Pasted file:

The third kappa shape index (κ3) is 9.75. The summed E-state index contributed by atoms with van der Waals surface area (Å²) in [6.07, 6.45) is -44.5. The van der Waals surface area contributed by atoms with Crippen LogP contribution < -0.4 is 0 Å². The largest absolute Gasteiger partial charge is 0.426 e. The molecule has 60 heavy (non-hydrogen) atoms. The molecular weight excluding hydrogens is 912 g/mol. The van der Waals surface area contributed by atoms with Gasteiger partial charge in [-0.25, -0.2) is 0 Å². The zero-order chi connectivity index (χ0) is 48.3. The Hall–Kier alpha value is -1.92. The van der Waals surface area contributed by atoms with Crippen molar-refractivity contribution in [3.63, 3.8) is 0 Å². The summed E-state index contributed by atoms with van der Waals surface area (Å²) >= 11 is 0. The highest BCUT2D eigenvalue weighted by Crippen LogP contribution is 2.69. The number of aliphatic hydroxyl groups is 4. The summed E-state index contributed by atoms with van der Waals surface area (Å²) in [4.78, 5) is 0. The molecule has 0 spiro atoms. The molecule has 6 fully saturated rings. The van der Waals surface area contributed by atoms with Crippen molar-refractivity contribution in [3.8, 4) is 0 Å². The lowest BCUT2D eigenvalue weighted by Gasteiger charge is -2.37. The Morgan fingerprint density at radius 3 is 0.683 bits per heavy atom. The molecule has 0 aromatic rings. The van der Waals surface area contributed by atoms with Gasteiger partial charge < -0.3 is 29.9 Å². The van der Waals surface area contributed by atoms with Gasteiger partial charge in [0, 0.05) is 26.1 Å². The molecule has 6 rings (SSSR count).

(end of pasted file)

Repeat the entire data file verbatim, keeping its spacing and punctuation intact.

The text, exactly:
The third kappa shape index (κ3) is 9.75. The summed E-state index contributed by atoms with van der Waals surface area (Å²) in [6.07, 6.45) is -44.5. The van der Waals surface area contributed by atoms with Crippen LogP contribution < -0.4 is 0 Å². The largest absolute Gasteiger partial charge is 0.426 e. The molecule has 60 heavy (non-hydrogen) atoms. The molecular weight excluding hydrogens is 912 g/mol. The van der Waals surface area contributed by atoms with Gasteiger partial charge in [-0.25, -0.2) is 0 Å². The zero-order chi connectivity index (χ0) is 48.3. The Hall–Kier alpha value is -1.92. The van der Waals surface area contributed by atoms with Crippen molar-refractivity contribution in [3.63, 3.8) is 0 Å². The summed E-state index contributed by atoms with van der Waals surface area (Å²) >= 11 is 0. The highest BCUT2D eigenvalue weighted by Crippen LogP contribution is 2.69. The number of aliphatic hydroxyl groups is 4. The summed E-state index contributed by atoms with van der Waals surface area (Å²) in [4.78, 5) is 0. The molecule has 0 spiro atoms. The molecule has 6 fully saturated rings. The van der Waals surface area contributed by atoms with Crippen molar-refractivity contribution in [3.8, 4) is 0 Å². The lowest BCUT2D eigenvalue weighted by Gasteiger charge is -2.37. The Morgan fingerprint density at radius 3 is 0.683 bits per heavy atom. The molecule has 0 aromatic rings. The van der Waals surface area contributed by atoms with Gasteiger partial charge < -0.3 is 29.9 Å². The van der Waals surface area contributed by atoms with Gasteiger partial charge in [0, 0.05) is 26.1 Å². The molecule has 6 rings (SSSR count).